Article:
In this milieu, what do CNdY sound like, then? A band I’m trying to convince you are a little bit fucking special.

Well, there’s one easy answer to that question of course.


CNdY, all the way

CNdY didn’t start out wanting to be an electronic band. And maybe it’s this – their originary story, their founding tale – that really intrigues?

They were – in their own eyes – a pretty ordinary rock four-piece. (Somewhere along the way they lost that fourth member.) Then, one day, they simply made a decision to switch: from ‘rock’ to something else.

CNdY: “We suddenly didn’t want to be limited to just the usual four instruments of rock bands: we wanted to open our eyes and minds – to use everything and anything in our songs.”

(A couple of years ago, on impulse, they sold all of their gear, hit the internet and bought a load of new stuff, direct from Europe and the States.)

CNdY: “We bought all our equipment from abroad. We read the English instructions. We watched Youtube to learn how to use it.”

If they we’re going to do this, they thought, they wanted to do it properly. They didn’t –and still don’t – want to be “only halfway. That’s no use,” they say.

IN: So why make the change?

CNdY: “Can we talk about drugs: weed – marijuana?”

IN: Why not?

CNdY: “After you smoke, you get bad, angry feelings about rock. But listening to electronic music, it controls your mind somehow, but in a good way.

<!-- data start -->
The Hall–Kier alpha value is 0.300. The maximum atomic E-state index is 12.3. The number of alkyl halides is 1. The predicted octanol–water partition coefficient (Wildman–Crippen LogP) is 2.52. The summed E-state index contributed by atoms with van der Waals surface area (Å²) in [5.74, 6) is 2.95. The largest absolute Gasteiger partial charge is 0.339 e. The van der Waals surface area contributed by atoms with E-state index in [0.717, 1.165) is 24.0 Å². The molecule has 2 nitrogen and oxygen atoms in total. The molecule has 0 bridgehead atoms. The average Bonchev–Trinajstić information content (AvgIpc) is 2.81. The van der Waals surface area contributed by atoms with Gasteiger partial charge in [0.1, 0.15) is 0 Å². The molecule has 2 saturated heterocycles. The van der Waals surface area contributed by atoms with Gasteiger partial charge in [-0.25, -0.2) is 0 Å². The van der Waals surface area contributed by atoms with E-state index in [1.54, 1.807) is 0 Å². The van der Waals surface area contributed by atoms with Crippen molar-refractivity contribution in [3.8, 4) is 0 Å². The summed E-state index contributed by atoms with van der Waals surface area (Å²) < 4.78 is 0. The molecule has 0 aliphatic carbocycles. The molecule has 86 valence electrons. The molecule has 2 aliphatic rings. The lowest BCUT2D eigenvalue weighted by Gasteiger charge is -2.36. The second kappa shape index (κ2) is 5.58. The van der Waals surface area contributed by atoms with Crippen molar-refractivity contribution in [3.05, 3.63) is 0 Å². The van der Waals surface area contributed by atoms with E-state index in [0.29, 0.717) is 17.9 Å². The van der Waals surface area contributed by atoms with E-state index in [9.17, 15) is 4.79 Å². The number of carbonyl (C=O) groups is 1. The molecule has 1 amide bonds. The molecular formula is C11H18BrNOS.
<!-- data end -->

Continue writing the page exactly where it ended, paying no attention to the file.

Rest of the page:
“People in the West don’t know that people in China do drugs.

“And we’re not saying that everybody has to take drugs. But we want people, especially young people in China, to know what it is. To have that experience – to have that different angle to see the world from.”

IN: That sounds like something that might not be so easy, right now, for Chinese kids?

CNdY: “That’s an issue we have to deal with. Many people in China feel that since they don’t do drugs, they won’t be able to understand what our music is. But we still want to bring them into this world, help them know what it is.”

“It’s really about a new experience for Chinese people, whether that’s through drugs or something else – something like our music.”

The scene

There are, of course, other Chinese bands who seem to be noticeably influenced by western DJs and electro acts – the spectacular Rebuiliding the Rights of Statues (Retros for short), or Pet Conspiracy (but the latter don’t really count in my head, since they’re half Western). So what makes CNdY stand out?

CNdY: “Most Chinese bands want to make some electronic sounds in their music now. But they don’t want to give up their guitar playing skills either. We don’t have that issue. We can and have given up our past. This is just the beginning of proper electronic music in China. And the audiences aren’t used to it yet.”